Kansas City Chiefs right guard Laurent Duvernay-Tardif is endearingly referred to as the “Canadian doctor” by Chiefs Radio Network broadcaster Mitch Holthus. This is due to the Montreal native having earned his medical degree from McGill University.
It would be quite a feat for anyone — let alone someone who, as a professional football player, doesn’t need the money. But rather than putting off finishing his degree, Duvernay-Tardif opted to complete it during the first few offseasons of his NFL career.
During the 2015 season, the Chiefs were on a plane celebrating after their win over the Detroit Lions in London, but Duvernay-Tardif had a medical exam to take in the days following. Rather than partying with his teammates, the Chiefs offensive lineman had his head in a book as he prepared for the exam.
Now he is putting his degree to use by working in a long-care health facility during the COVID-19 pandemic, according to an article he wrote himself with the help of Greg Bishop for Sports Illustrated.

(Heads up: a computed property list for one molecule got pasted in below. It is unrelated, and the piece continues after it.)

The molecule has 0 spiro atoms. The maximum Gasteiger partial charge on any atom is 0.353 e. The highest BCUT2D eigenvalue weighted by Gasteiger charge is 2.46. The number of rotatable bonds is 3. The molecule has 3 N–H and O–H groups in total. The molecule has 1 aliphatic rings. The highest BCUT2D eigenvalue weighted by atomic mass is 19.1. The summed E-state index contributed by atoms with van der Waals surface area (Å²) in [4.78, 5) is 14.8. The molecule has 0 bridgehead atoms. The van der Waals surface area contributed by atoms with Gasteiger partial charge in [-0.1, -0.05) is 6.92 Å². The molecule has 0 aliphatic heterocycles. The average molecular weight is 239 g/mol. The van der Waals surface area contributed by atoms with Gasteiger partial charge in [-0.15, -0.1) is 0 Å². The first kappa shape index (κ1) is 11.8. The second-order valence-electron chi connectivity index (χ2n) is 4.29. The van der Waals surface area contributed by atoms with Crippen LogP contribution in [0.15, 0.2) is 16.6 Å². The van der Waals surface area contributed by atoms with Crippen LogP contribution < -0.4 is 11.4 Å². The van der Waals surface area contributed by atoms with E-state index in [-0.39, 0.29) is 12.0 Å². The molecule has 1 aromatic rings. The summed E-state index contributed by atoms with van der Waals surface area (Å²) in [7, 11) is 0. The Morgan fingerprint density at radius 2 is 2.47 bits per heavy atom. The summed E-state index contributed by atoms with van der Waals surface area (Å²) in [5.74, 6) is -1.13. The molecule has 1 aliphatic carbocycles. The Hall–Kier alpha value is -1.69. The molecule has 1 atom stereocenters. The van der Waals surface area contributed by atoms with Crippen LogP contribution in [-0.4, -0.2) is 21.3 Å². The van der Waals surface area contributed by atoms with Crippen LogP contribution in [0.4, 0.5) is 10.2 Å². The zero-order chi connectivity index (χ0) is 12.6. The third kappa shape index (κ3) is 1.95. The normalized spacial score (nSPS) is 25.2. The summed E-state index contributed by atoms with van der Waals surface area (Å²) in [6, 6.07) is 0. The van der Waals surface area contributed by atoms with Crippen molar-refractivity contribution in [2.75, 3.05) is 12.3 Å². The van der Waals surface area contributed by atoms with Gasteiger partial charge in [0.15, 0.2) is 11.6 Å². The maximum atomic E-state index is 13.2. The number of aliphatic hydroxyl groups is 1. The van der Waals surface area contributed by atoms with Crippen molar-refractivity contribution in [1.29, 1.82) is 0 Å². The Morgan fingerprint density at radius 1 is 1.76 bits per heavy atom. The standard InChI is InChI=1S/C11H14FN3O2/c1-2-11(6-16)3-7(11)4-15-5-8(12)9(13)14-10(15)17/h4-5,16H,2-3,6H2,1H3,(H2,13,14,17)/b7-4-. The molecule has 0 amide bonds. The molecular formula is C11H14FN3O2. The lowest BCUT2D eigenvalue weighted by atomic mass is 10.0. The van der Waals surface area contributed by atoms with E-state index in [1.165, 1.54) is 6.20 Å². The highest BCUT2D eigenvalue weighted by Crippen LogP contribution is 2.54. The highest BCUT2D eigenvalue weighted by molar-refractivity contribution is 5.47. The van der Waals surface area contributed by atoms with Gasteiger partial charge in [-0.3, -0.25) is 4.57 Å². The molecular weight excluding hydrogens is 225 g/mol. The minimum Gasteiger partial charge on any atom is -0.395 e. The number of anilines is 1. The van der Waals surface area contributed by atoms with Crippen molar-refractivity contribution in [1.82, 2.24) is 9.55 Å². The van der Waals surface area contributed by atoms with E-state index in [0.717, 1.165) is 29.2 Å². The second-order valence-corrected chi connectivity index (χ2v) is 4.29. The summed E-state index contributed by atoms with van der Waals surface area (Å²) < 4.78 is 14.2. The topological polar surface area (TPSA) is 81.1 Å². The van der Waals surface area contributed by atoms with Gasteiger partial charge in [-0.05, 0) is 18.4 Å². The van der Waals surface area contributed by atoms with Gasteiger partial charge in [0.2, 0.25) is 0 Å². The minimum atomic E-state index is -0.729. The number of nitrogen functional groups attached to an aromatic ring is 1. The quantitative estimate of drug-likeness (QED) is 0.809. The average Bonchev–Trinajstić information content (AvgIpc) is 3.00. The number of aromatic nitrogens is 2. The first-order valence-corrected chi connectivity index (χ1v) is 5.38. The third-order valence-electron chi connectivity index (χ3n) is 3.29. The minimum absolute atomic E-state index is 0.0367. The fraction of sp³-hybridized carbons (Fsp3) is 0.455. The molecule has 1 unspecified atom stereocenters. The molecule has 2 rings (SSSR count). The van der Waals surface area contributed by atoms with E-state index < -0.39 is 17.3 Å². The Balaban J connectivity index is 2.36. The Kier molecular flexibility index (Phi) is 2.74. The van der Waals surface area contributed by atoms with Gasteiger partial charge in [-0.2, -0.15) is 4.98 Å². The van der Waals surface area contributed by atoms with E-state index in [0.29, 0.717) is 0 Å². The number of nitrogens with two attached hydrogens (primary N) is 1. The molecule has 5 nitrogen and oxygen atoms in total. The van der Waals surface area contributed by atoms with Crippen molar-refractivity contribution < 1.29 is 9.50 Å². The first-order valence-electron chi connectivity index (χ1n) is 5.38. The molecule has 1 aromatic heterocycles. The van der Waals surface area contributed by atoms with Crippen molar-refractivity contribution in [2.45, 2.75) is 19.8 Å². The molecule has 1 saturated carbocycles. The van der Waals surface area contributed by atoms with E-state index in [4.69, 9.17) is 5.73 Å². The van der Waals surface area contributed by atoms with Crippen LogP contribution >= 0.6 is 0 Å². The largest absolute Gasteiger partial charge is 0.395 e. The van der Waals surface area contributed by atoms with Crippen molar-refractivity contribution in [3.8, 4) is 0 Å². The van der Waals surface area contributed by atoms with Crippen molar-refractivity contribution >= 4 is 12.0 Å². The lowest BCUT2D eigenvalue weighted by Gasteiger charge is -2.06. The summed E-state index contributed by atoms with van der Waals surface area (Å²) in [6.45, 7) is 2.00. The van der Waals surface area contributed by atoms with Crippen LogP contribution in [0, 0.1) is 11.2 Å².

My first day back in the hospital was April 24. I felt nervous the night before, but a good nervous, like before a game, and I packed everything neatly: scrubs, white coat, extra pens, even a second pair of shoes that I could leave in my locker, knowing they were clean. I wasn’t aware the Chiefs had drafted a running back that night in the first round, even though I will block for my future teammate, Clyde Edwards-Helaire, from LSU.
I was assigned to a long-term care facility near my hometown on the South Shore, which is about an hour from Montreal. On my drive in, I thought about my own draft experience, back in 2014, when I missed a second-day draft party at my house because I was working at the hospital, in an intensive care unit, helping with an emergency C-section. The Chiefs took me the next day, in the sixth round.
Duvernay-Tardif’s return to medicine not only came after a guaranteed $20 million dollars in 2017, but also more recently after the Chiefs’ Super Bowl victory.
It’s wild to think that just 10 weeks earlier I played in the biggest game in sports. I was reminded of that even at the facility, when one of the people training me turned and said, “You’re the football player, right?” When I answered yes, he said, “Bro, you just won the Super Bowl.” Indeed, I told him, and now I just want to help.
We encourage to check out Duvernay-Tardif’s full writeup from SI, which you can find here.